Classic Addict

A quick update on the CRPG…

Work on the final dungeons continues, inch by inch. I got maps drawn up and I now need to populate them with monsters, treasure, transactions, and so forth. It’s slow going because I’m trying not to hurry; I don’t want placeholders for something better to come along later. I got some good ideas for the Volcano Fortress! After that only the Dark Tower remains…

I also did several code changes to transactions to allow for linear sequences of mob updates. When you find yourself writing the same command over and over with one variance, that’s a clear sign you could probably collapse it into a single operation. Now I can just say “Change mobs 5-17 to a MobMonster” rather than each one individually. It saves a few bytes in the file and is more efficient to write as a command.

From a more “generic CRPG engine” standpoint, I would get better mileage if you could provide a list of mob numbers OR a range, and just store those individually in the architecture. But if I just structure my data in the necessary blocks, I don’t need to do this. My goal isn’t to create a CRPG engine, just an engine that drives my specific game. 🙂

Waiting for single mobs… because in Vanilla WoW, mobs are lethal

But in other news… World of Warcraft Classic came out this week… And yeah, I’m playing it. 🙂

I’m honestly amazed how much I missed the original game. I’ll cover the differences in broad points:

  • Money is scarce. Part of this is because the game just started, so there are no high level players dumping money into the lower-end of the economy yet.
  • Flights are expensive at low levels, you often find yourself going “A silver piece? Eh, I’ll walk.”
  • Walking everywhere, and not having mounts until much later, has the effect of making the entire game much slower-paced, both for leveling and for questing.
  • Flight points are relatively rare, there is typically only one per zone, and in the case of starting zones, none. A zone like Stranglethorn Vale becomes very difficult to quest in because there is literally only one flight point there, at the southern tip. (For Alliance, anyway.)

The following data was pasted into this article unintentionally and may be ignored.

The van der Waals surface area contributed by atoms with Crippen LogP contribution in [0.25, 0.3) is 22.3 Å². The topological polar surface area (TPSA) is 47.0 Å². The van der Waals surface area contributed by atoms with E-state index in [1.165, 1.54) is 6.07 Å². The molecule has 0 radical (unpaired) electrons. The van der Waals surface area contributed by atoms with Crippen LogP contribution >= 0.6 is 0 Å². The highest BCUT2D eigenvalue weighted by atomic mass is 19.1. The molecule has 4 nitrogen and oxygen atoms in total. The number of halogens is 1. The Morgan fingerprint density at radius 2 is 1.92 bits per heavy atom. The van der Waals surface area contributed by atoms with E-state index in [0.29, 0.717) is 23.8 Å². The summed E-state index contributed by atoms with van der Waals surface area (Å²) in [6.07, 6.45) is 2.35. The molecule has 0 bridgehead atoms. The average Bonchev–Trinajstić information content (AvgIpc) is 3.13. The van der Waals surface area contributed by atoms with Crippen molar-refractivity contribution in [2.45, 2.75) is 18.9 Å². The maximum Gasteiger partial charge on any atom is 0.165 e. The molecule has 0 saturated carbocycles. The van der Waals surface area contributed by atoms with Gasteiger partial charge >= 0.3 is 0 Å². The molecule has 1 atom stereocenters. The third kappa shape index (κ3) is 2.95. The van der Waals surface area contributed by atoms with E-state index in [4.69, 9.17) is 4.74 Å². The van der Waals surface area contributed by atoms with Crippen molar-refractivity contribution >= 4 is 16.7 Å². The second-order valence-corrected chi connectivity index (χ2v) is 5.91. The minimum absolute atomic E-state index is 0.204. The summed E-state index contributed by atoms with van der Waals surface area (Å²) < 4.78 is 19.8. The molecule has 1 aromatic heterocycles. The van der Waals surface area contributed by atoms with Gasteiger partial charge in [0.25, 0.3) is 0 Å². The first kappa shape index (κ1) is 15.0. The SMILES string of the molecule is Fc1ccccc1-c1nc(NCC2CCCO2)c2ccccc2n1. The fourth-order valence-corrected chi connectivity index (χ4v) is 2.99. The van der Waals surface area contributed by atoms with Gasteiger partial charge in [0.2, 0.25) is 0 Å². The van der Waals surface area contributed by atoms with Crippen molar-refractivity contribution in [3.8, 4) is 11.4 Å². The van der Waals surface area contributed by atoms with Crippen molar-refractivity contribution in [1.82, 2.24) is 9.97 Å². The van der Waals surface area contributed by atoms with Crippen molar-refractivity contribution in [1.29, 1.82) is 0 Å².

• There is also only one graveyard for each zone. This is a pain in the neck, really; it must have been after the first expansion that they added additional graveyards per zone to speed up corpse-running.
  • The slower pace has the effect of making you pay closer attention to all the fun details in the game. I love going into the inns and just noticing the furniture and decor rather than racing through.
  • Mana runs out FAST. At some point in regular WoW, they just decided to disable the entire mana mechanic, and use spell cooldowns only as a control. Bah. I like the dependency. Spellcasters are typically DPS, so the cost of doing more damage is exhaustion of mana.
  • The point-based talent system is far more customizable. I missed having arcane spells with my fire mage. Granted, you can make a pretty broken or useless character, but isn’t that part of the fun?
  • Some spells require reagents, which aren’t always purchasable. I missed that! Now I remember why it was good to get tips to open portals…
  • Quest items are not always “quest items”, they are sellable. And EVERYTHING takes up bag space.
  • Many mobs of regular monsters are placed so that they will all aggro if one is attacked. This makes solo questing more difficult, and encourages party play. I hadn’t recognized this as a design decision in the old days.
  • I love the classic zones as they once were… Westfall, for example. I hated the revision post-Cataclysm, with the elemental damage everywhere and the hokey C.S.I. Miami references.

I love Classic WoW. It feels like an actual world, not a game. And probably the best part is that I’m gaming with my brother again. The two of us, with friends, played a lot of WoW back in the day, and it feels good to have that connection again. 😀

I figure at some point we’ll both get bored or frustrated and quit. We disliked the dungeons a lot, because it required teaming up and we were pretty bad at it to start. (We wiped dozens of times in the Deadmines.)

Also, the middle zones (level 30-50) aren’t as fun to play in. They are hard to get to and have far less quests. Some even have broken ones. (Dustwallow Marsh comes to mind, with it’s abruptly aborted narrative about the burned down inn.) So once I get to 30 I’ll have to see if it’s still fun to keep going or not.

What I’ll be interested in seeing is how popular Classic remains, after the initial surge dies down. Will players say they prefer the old over the new? Will that influence Blizzard’s design decisions? Will the schism in WoW’s cultural base create two fan bases both fighting for resources and attention? That would be a far more dire and interesting faction split than the Alliance and Horde ever were.

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Heating Up

Finally finished up the underwater city dungeon. Two more big dungeons to go!